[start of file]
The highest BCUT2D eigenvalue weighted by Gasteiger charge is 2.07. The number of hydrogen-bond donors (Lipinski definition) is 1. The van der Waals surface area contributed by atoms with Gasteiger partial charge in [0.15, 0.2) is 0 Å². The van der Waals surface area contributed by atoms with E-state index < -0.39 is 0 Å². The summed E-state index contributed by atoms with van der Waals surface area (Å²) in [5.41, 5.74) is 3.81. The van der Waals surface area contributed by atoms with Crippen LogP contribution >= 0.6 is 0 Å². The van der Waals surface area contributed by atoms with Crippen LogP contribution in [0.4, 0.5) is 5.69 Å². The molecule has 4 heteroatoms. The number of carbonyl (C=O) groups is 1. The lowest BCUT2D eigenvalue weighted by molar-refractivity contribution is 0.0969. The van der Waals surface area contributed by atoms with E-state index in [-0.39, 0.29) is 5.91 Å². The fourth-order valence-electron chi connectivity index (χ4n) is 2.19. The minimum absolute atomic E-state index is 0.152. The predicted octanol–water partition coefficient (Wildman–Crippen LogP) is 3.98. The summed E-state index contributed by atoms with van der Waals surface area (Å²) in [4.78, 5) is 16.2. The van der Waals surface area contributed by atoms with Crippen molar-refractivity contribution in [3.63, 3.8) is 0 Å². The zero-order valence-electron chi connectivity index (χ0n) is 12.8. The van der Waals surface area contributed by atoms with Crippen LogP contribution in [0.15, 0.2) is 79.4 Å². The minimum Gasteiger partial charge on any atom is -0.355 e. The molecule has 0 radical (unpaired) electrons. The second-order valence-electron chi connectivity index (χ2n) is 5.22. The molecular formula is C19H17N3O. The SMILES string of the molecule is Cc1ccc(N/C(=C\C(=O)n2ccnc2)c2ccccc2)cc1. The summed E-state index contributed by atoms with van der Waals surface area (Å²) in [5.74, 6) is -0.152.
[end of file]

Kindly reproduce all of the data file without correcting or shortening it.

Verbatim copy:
The highest BCUT2D eigenvalue weighted by Gasteiger charge is 2.07. The number of hydrogen-bond donors (Lipinski definition) is 1. The van der Waals surface area contributed by atoms with Gasteiger partial charge in [0.15, 0.2) is 0 Å². The van der Waals surface area contributed by atoms with E-state index < -0.39 is 0 Å². The summed E-state index contributed by atoms with van der Waals surface area (Å²) in [5.41, 5.74) is 3.81. The van der Waals surface area contributed by atoms with Crippen LogP contribution >= 0.6 is 0 Å². The van der Waals surface area contributed by atoms with Crippen LogP contribution in [0.4, 0.5) is 5.69 Å². The molecule has 4 heteroatoms. The number of carbonyl (C=O) groups is 1. The lowest BCUT2D eigenvalue weighted by molar-refractivity contribution is 0.0969. The van der Waals surface area contributed by atoms with E-state index in [-0.39, 0.29) is 5.91 Å². The fourth-order valence-electron chi connectivity index (χ4n) is 2.19. The minimum absolute atomic E-state index is 0.152. The predicted octanol–water partition coefficient (Wildman–Crippen LogP) is 3.98. The summed E-state index contributed by atoms with van der Waals surface area (Å²) in [4.78, 5) is 16.2. The van der Waals surface area contributed by atoms with Crippen molar-refractivity contribution in [3.63, 3.8) is 0 Å². The zero-order valence-electron chi connectivity index (χ0n) is 12.8. The van der Waals surface area contributed by atoms with Crippen LogP contribution in [0.15, 0.2) is 79.4 Å². The minimum Gasteiger partial charge on any atom is -0.355 e. The molecule has 0 radical (unpaired) electrons. The second-order valence-electron chi connectivity index (χ2n) is 5.22. The molecular formula is C19H17N3O. The SMILES string of the molecule is Cc1ccc(N/C(=C\C(=O)n2ccnc2)c2ccccc2)cc1. The summed E-state index contributed by atoms with van der Waals surface area (Å²) in [5.74, 6) is -0.152.